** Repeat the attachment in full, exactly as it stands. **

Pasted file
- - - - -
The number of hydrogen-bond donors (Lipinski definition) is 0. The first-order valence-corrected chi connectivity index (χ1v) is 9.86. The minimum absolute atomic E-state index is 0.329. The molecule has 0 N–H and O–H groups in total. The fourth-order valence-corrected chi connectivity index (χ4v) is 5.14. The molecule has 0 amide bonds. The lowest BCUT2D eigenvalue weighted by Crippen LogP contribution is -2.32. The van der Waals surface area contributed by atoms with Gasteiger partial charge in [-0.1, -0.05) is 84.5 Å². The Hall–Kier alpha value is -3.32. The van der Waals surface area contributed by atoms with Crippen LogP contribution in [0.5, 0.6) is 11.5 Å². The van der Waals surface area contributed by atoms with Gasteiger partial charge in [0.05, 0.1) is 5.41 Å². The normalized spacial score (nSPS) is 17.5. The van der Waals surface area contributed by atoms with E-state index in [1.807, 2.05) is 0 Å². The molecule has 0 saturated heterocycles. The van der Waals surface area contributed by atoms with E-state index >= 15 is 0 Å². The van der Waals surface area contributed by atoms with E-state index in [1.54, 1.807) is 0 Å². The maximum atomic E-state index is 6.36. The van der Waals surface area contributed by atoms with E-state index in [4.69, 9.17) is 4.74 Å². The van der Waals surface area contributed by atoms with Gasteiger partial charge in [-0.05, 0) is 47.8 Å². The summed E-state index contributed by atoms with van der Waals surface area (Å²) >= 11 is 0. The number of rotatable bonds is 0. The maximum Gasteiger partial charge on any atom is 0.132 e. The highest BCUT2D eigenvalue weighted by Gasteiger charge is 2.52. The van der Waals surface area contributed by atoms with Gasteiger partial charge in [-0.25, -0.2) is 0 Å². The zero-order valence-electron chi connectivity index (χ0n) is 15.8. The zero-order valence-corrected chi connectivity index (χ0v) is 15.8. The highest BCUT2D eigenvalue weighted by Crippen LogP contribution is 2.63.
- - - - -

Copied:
The number of hydrogen-bond donors (Lipinski definition) is 0. The first-order valence-corrected chi connectivity index (χ1v) is 9.86. The minimum absolute atomic E-state index is 0.329. The molecule has 0 N–H and O–H groups in total. The fourth-order valence-corrected chi connectivity index (χ4v) is 5.14. The molecule has 0 amide bonds. The lowest BCUT2D eigenvalue weighted by Crippen LogP contribution is -2.32. The van der Waals surface area contributed by atoms with Gasteiger partial charge in [-0.1, -0.05) is 84.5 Å². The Hall–Kier alpha value is -3.32. The van der Waals surface area contributed by atoms with Crippen LogP contribution in [0.5, 0.6) is 11.5 Å². The van der Waals surface area contributed by atoms with Gasteiger partial charge in [0.05, 0.1) is 5.41 Å². The normalized spacial score (nSPS) is 17.5. The van der Waals surface area contributed by atoms with E-state index in [1.807, 2.05) is 0 Å². The molecule has 0 saturated heterocycles. The van der Waals surface area contributed by atoms with E-state index >= 15 is 0 Å². The van der Waals surface area contributed by atoms with E-state index in [1.54, 1.807) is 0 Å². The maximum atomic E-state index is 6.36. The van der Waals surface area contributed by atoms with E-state index in [4.69, 9.17) is 4.74 Å². The van der Waals surface area contributed by atoms with Gasteiger partial charge in [-0.05, 0) is 47.8 Å². The summed E-state index contributed by atoms with van der Waals surface area (Å²) >= 11 is 0. The number of rotatable bonds is 0. The maximum Gasteiger partial charge on any atom is 0.132 e. The highest BCUT2D eigenvalue weighted by Gasteiger charge is 2.52. The van der Waals surface area contributed by atoms with Gasteiger partial charge in [-0.25, -0.2) is 0 Å². The zero-order valence-electron chi connectivity index (χ0n) is 15.8. The zero-order valence-corrected chi connectivity index (χ0v) is 15.8. The highest BCUT2D eigenvalue weighted by Crippen LogP contribution is 2.63.